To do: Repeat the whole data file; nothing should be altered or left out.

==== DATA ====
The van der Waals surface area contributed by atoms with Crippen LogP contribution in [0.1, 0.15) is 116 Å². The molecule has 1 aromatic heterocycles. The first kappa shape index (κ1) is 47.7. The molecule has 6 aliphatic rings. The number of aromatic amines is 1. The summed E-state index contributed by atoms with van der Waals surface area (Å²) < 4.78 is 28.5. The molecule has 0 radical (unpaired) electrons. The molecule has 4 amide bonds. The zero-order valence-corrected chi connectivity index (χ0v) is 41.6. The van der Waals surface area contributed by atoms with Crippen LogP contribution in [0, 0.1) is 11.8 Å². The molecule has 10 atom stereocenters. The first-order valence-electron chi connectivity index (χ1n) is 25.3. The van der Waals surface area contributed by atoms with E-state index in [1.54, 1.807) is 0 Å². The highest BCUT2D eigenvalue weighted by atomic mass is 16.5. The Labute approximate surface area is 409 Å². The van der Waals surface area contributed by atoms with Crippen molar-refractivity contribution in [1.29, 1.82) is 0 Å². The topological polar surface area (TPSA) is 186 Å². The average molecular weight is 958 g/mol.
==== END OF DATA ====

The van der Waals surface area contributed by atoms with Crippen LogP contribution in [0.1, 0.15) is 116 Å². The molecule has 1 aromatic heterocycles. The first kappa shape index (κ1) is 47.7. The molecule has 6 aliphatic rings. The number of aromatic amines is 1. The summed E-state index contributed by atoms with van der Waals surface area (Å²) < 4.78 is 28.5. The molecule has 0 radical (unpaired) electrons. The molecule has 4 amide bonds. The zero-order valence-corrected chi connectivity index (χ0v) is 41.6. The van der Waals surface area contributed by atoms with Crippen LogP contribution in [0, 0.1) is 11.8 Å². The molecule has 10 atom stereocenters. The first-order valence-electron chi connectivity index (χ1n) is 25.3. The van der Waals surface area contributed by atoms with E-state index in [1.54, 1.807) is 0 Å². The highest BCUT2D eigenvalue weighted by atomic mass is 16.5. The Labute approximate surface area is 409 Å². The van der Waals surface area contributed by atoms with Crippen molar-refractivity contribution in [1.29, 1.82) is 0 Å². The topological polar surface area (TPSA) is 186 Å². The average molecular weight is 958 g/mol.